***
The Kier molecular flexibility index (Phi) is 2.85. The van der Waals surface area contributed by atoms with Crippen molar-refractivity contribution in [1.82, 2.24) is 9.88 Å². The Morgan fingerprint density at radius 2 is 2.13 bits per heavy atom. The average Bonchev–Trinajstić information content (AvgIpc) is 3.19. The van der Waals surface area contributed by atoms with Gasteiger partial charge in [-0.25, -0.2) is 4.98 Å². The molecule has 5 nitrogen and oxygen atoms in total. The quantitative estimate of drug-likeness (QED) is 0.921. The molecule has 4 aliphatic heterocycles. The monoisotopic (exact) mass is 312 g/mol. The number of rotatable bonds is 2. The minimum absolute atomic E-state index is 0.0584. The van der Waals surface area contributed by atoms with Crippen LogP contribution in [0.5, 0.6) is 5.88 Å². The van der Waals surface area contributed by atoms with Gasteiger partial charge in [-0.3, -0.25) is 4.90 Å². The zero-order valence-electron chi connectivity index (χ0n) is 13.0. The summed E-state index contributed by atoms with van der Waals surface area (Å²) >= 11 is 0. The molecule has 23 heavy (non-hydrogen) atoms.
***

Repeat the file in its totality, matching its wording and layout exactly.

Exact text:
The Kier molecular flexibility index (Phi) is 2.85. The van der Waals surface area contributed by atoms with Crippen molar-refractivity contribution in [1.82, 2.24) is 9.88 Å². The Morgan fingerprint density at radius 2 is 2.13 bits per heavy atom. The average Bonchev–Trinajstić information content (AvgIpc) is 3.19. The van der Waals surface area contributed by atoms with Gasteiger partial charge in [-0.25, -0.2) is 4.98 Å². The molecule has 5 nitrogen and oxygen atoms in total. The quantitative estimate of drug-likeness (QED) is 0.921. The molecule has 4 aliphatic heterocycles. The monoisotopic (exact) mass is 312 g/mol. The number of rotatable bonds is 2. The minimum absolute atomic E-state index is 0.0584. The van der Waals surface area contributed by atoms with Crippen LogP contribution in [0.5, 0.6) is 5.88 Å². The van der Waals surface area contributed by atoms with Gasteiger partial charge in [-0.3, -0.25) is 4.90 Å². The zero-order valence-electron chi connectivity index (χ0n) is 13.0. The summed E-state index contributed by atoms with van der Waals surface area (Å²) >= 11 is 0. The molecule has 23 heavy (non-hydrogen) atoms.